The formula above is called the De Moivre’s formula.

Example 3. Calculate

    \[\frac{(-1 + i)^{20}}{(\sqrt{2} - i \sqrt{2})^{10}}.\]

Solution:

Let  z_1 = -1 + i and z_2 = \sqrt{2} - i \sqrt{2}.

z_1 has the following trigonometric form:

    \[r_1 = \sqrt{(-1)^2 + 1^2} = \sqrt{2}\]

    \[tg \varphi_1 = -1 \Rightarrow \varphi_1 = \frac{3\pi}{4},\]

because z_1 is in the second quadrant. Therefore

    \[z_1 = \sqrt{2} ( \cos \frac{3\pi}{4} + i \sin \frac{3\pi}{4}).\]

Now, by using the De Moivre’s formula, we have:

    \[\begin{aligned} z_1^{20} &= (-1 + i)^{20} \\ &=(\sqrt{2})^{20} \left ( \cos \left(20\cdot \frac{3\pi}{4}\right) + i \sin \left(20\cdot \frac{3\pi}{4}\right)\right) \\ &= 1024 ( \cos (15\pi) + i \sin (15\pi) \\ &= 1024 (\cos \pi + i \sin \pi) \\ \end{aligned}\]

For z_2 we have:

    \[r_2 = \sqrt{(\sqrt{2})^2 + (\sqrt{2})^2} = \sqrt{2+2} = \sqrt{4} = 2\]

    \[tg \varphi_2  = -1 \Rightarrow \varphi_2  = \frac{7\pi}{4},\]

because the number z_2 is located in the fourth quadrant. It follows that the trigonometric form of the complex number z_2 is:

    \[z_2  = 2 ( \cos \frac{7\pi}{4} + i \sin \frac{7\pi}{4}).\]

 

By using the De Moivre’s formula we have:

    \[\begin{aligned} z_2^{10} &= (\sqrt{2} - i \sqrt{2})^{10} \\ &= 2^{10} \left ( \cos \left(10\cdot \frac{7\pi}{4}\right) + i \sin \left(10\cdot \frac{7\pi}{4}\right)\right) \\ & = 1024 \left ( \cos \left(\frac{35 \pi}{2}\right) + i \sin \left(\frac{35 \pi}{2}\right) \right) \\ & = 1024 \left ( \cos \left(\frac{\pi}{2}\right) + i \sin \left(\frac{\pi}{2}\right) \right) \\ \end{aligned}\]

The rest is to calculate the quotient:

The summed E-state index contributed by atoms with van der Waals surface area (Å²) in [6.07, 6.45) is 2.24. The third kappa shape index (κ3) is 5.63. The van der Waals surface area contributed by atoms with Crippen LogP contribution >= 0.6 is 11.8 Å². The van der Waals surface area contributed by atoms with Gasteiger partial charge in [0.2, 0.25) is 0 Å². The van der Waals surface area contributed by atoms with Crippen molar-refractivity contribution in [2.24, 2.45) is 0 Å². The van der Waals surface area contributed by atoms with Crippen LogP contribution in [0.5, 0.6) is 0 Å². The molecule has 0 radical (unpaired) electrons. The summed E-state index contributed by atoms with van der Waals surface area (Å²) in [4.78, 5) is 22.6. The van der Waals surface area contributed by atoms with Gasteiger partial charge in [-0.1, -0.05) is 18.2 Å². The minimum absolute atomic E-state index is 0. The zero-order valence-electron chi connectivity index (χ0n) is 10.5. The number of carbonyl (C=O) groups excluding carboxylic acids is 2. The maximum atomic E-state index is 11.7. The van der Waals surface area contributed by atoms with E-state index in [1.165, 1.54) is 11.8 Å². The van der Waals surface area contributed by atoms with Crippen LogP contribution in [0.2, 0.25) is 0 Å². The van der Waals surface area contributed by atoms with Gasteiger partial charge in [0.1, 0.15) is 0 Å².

\[\begin{aligned} \frac{z_1^{20}}{z_2^{10}} &= \frac{(-1 + i)^{20}}{(\sqrt{2} - i \sqrt{2})^{10}} \\ &=\frac{1024}{1024 } \left ( \cos \left ( \pi - \frac{\pi}{2} \right) + i \sin \left ( \pi - \frac{\pi}{2} \right) \right \\ & = 1 \cdot \left ( \cos \frac{\pi}{2} + i \sin \frac{\pi}{2} \right) \\ & = i \end{aligned}\]

 

nth root of complex numbers

Every complex number z= r (\cos \varphi + i \sin \varphi) has exactly  n different values of n-th root given by the formula:

    \[\sqrt[n]{z} = \sqrt[n]{r} \left ( \cos \frac{\varphi + 2 k \pi}{n} + i \sin \frac{\varphi + 2 k \pi}{n} \right),\]

where k \in \{0, 1, 2, ..., n-1\} and n \in \mathbb{N}.

Example 4.  Determine \sqrt[6]{1}.

Solution:

The number z=1 + 0\cdot i has the following trigonometric form:

    \[r = \sqrt{1^2 + 0^2} = \sqrt{1} = 1\]

    \[tg \varphi = 0 \Rightarrow \varphi = 0\]

    \[\Rightarrow z = 1 (\cos 0 + i \sin 0).\]

Now we have, by using the formula for the nth root of a complex number for n=6:

    \[\sqrt[6]{1} = \sqrt[6]{1} \left ( \cos \frac{0 + 2k\pi}{5} + i \sin \frac{0 + 2 k \pei}{5} \right).\]

For k=0:

    \[z_0 = 1 (\cos 0 + i \sin 0) = 1.\]

For k = 1:

    \[z_1 = 1 \left( \cos \frac{\pi}{3} + i \sin \frac{\pi}{3} \right) = \frac{1}{2} + i \frac{\sqrt{3}}{2}.\]

For k=2:

    \[z_2 = 1 \left ( \cos \frac{2 \pi}{3} + i \sin \frac{2 \pi}{3} \right) = - \frac{1}{2} + i \frac{\sqrt{3}}{2}.\]

For k=3:

    \[z_3 = 1 (\cos \pi + i \sin \pi) = -1.\]

For k=4:

    \[z_4 = 1 \left ( \cos \frac{4\pi}{3} + i \sin \frac{4\pi}{3} \right ) = - \frac{1}{2} - i \frac{\sqrt{3}}{2}.\]

For k=5:

    \[z_5 = 1 \left ( \cos \frac{5\pi}{3} + i \sin \frac{5\pi}{3} \right) = \frac{1}{2} - i \frac{\sqrt{3}}{2}.\]

 

As we can observe, obtained complex numbers are arranged symmetrical. They form the vertices of a regular hexagon.

Similar, holds true in general. The formula for the nth root of complex numbers has a geometric interpretation. All nth roots of complex numbers have the same modulus \sqrt[n]{r}, which means that they are equally distant from the origin. Therefore, they all lie on the circle with center at the origin and radius \sqrt[n]{r}.

Furthermore, arguments of every two consecutive nth roots are differ for \frac{2 \pi}{n}, which means that these nth roots are arranged so that they form the vertices of a regular polygon.